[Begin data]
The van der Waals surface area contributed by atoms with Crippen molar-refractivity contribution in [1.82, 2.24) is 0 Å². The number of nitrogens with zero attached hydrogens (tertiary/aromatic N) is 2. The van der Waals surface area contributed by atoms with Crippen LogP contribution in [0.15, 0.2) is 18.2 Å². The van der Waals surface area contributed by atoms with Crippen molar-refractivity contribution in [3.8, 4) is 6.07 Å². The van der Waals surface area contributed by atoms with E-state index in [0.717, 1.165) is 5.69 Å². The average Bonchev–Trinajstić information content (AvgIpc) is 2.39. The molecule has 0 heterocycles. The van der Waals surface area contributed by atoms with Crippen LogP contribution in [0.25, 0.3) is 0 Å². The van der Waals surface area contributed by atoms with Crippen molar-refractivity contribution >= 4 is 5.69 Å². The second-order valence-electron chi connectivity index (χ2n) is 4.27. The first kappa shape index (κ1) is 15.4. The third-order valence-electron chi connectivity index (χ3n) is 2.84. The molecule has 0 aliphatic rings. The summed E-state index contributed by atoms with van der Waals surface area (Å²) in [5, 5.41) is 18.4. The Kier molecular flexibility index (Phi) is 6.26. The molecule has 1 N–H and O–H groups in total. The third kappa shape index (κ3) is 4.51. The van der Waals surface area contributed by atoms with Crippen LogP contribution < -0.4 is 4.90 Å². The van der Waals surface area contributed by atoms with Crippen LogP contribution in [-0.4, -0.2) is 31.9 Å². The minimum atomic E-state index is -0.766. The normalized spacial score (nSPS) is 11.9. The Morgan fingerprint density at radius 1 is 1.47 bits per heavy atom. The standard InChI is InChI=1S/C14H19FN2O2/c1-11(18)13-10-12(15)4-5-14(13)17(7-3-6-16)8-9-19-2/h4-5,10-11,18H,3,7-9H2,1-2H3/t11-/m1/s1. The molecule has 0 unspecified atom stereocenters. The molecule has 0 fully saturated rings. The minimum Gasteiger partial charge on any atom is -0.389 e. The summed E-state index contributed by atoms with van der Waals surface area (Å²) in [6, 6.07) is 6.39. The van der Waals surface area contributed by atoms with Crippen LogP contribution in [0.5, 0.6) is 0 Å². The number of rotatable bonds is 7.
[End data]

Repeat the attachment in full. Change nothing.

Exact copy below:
The van der Waals surface area contributed by atoms with Crippen molar-refractivity contribution in [1.82, 2.24) is 0 Å². The number of nitrogens with zero attached hydrogens (tertiary/aromatic N) is 2. The van der Waals surface area contributed by atoms with Crippen LogP contribution in [0.15, 0.2) is 18.2 Å². The van der Waals surface area contributed by atoms with Crippen molar-refractivity contribution in [3.8, 4) is 6.07 Å². The van der Waals surface area contributed by atoms with E-state index in [0.717, 1.165) is 5.69 Å². The average Bonchev–Trinajstić information content (AvgIpc) is 2.39. The molecule has 0 heterocycles. The van der Waals surface area contributed by atoms with Crippen LogP contribution in [0.25, 0.3) is 0 Å². The van der Waals surface area contributed by atoms with Crippen molar-refractivity contribution >= 4 is 5.69 Å². The second-order valence-electron chi connectivity index (χ2n) is 4.27. The first kappa shape index (κ1) is 15.4. The third-order valence-electron chi connectivity index (χ3n) is 2.84. The molecule has 0 aliphatic rings. The summed E-state index contributed by atoms with van der Waals surface area (Å²) in [5, 5.41) is 18.4. The Kier molecular flexibility index (Phi) is 6.26. The molecule has 1 N–H and O–H groups in total. The third kappa shape index (κ3) is 4.51. The van der Waals surface area contributed by atoms with Crippen LogP contribution < -0.4 is 4.90 Å². The van der Waals surface area contributed by atoms with Crippen LogP contribution in [-0.4, -0.2) is 31.9 Å². The minimum atomic E-state index is -0.766. The normalized spacial score (nSPS) is 11.9. The Morgan fingerprint density at radius 1 is 1.47 bits per heavy atom. The standard InChI is InChI=1S/C14H19FN2O2/c1-11(18)13-10-12(15)4-5-14(13)17(7-3-6-16)8-9-19-2/h4-5,10-11,18H,3,7-9H2,1-2H3/t11-/m1/s1. The molecule has 0 unspecified atom stereocenters. The molecule has 0 fully saturated rings. The minimum Gasteiger partial charge on any atom is -0.389 e. The summed E-state index contributed by atoms with van der Waals surface area (Å²) in [6, 6.07) is 6.39. The van der Waals surface area contributed by atoms with Crippen LogP contribution in [0.5, 0.6) is 0 Å². The number of rotatable bonds is 7.